Margarethe von Trotta’s riveting 2012 biopic, Hannah Arendt, focuses on the life and work of the towering 20th-century philosopher who called for herself and her readers to “think without a bannister,” going beyond the ready-made categories into which most of our everyday thoughts and emotions fall. Arendt died in 1975, but her brand of free and adventurous thinking has obvious value in the 21st century, and von Trotta’s film makes her ideas feel fresh and relevant while still grounding them in the history and politics of Arendt’s time.
The movie takes place primarily in the early 1960s, when Arendt wrote a series of New Yorker articles (published as a book, Eichmann in Jerusalem, in 1963) about the internationally watched trial of Nazi war criminal Adolf Eichmann for organizing the transportation of Holocaust victims to the death camps where they perished. Some key aspects of her analysis were instantly controversial, including her concept of the “banality of evil,” referring to Eichmann’s insistence that no guilt or shame should be placed on him because he was just a bureaucrat “following orders” and “doing his job,” not taking initiative or assuming responsibility for the horrific results of his actions. Arendt said she was not letting Eichmann off the hook for his deadly activities – she disagreed with the old saying that to understand all is to forgive all – and argued that figuring out what made Eichmann tick would cast philosophical and psychological light on the nature of evil in the modern world. Eichmann’s mentality was a prime example of Arendt’s theory that buying into clichés, platitudes and received ideas can crowd out independent thinking so completely that Eichmann, in her view, had forfeited the ability to think at all.
In short, Arendt argued, Eichmann was a mediocrity rather than a monster. And that conclusion dismayed many readers, including many of Arendt’s fellow Jews, who felt Eichmann and his ilk were not ordinary people led astray but sadists and psychopaths whose crimes against humanity were utterly beyond the pale. Taking a sympathetic yet balanced approach to Arendt’s position, von Trotta’s film presents multiple sides of the controversy, airing the fierce objections to her views along with her determined efforts to defend herself as a journalist and an intellectual. In the end, Arendt herself recognizes an error in her reasoning, acknowledging that while evil can’t be both ordinary and radical – only good can be truly radical, since it is the indispensable basis of decency and order – evil is always extreme, even when a stunted personality like Eichmann is committing it. As a thinker without bannisters, Arendt never stopped probing and exploring the deep questions that preoccupied her, and instead of wrapping her career in a neat narrative package, the movie ends with a printed text saying that she kept wrestling with the problem of evil until the end of her life.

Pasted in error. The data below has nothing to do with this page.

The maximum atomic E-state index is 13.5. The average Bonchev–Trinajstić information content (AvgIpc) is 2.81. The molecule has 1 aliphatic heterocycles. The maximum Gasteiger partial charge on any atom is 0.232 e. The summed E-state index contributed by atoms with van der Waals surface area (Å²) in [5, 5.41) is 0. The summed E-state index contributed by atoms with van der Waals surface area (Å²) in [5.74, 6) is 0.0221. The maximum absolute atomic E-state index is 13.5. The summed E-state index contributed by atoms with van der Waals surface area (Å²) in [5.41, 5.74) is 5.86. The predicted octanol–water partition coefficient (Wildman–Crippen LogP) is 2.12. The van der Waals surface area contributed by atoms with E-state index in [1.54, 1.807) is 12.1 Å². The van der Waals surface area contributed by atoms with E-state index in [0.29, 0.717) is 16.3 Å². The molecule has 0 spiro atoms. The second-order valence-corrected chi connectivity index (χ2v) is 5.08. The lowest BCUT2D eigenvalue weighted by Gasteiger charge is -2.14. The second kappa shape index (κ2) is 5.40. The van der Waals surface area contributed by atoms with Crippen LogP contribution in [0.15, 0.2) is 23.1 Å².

Von Trotta has a distinguished record as a political filmmaker drawn to feminist issues, often in historical and biographical contexts; her many works include Rosa Luxemburg (1986), about the Marxist theorist and leader, and Vision (2009), about a 12th-century writer, mystic and rebel against the patriarchy. The star of those pictures is Barbara Sukowa, who also plays Arendt, bringing the philosopher fully alive as a person, with a loving husband and a complicated past, and a professional with duties to perform and colleagues who aren’t always on her side. The film’s most intriguing subplot, seen in occasional flashbacks, concerns Arendt’s bygone love affair with Martin Heidegger (Klaus Pohl), whose reputation as one of the 20th century’s leading philosophers stands in sharp contrast to his involvement with the Nazi party in the 1930s and 1940s. Von Trotta and Sukowa bring out all the ambiguity of Arendt’s youthful relationship with her much older teacher and mentor; this isn’t the main thrust of the film, but including it helps make Hannah Arendt a richly textured portrait of a woman instead of the overly simplified story of a heroine.
Minor celebrities of New York in the 1960s circulate around the edges of the film’s main story, including novelist Mary McCarthy (Janet McTeer), fabled New Yorker editor William Shawn (Nicholas Woodeson), playwright Lionel Abel (Joel Kirby) and Arendt’s husband Heinrich Blücher (Axel Milberg), himself a philosopher and poet. All are sharply etched during their brief appearances, contributing to the film’s success, which is also enhanced by Caroline Champetier’s fine cinematography. Arendt’s career took place decades ago, but the moral and ethical issues she investigated are as relevant today as ever.
Director: Margarethe von Trotta
Producer: Betina Brokemper
Screenplay: Margarethe von Trotta and Pamela Katz
Cinematographer: Caroline Champetier
Film Editing: Bettina Böhler
Art Direction: Anja Fromm
Music: André Mergenthaler
Cast: Barbara Sukowa, Axel Milberg, Janet McTeer, Julia Jentsch, Ulrich Noethen, Michael Degen, Nicholas Woodeson, Sascha Ley, Victoria Trauttmansdorff, Klaus Pohl, Friederike Becht, Megan Gay, Tom Leick, Harvey Friedman
by David Sterritt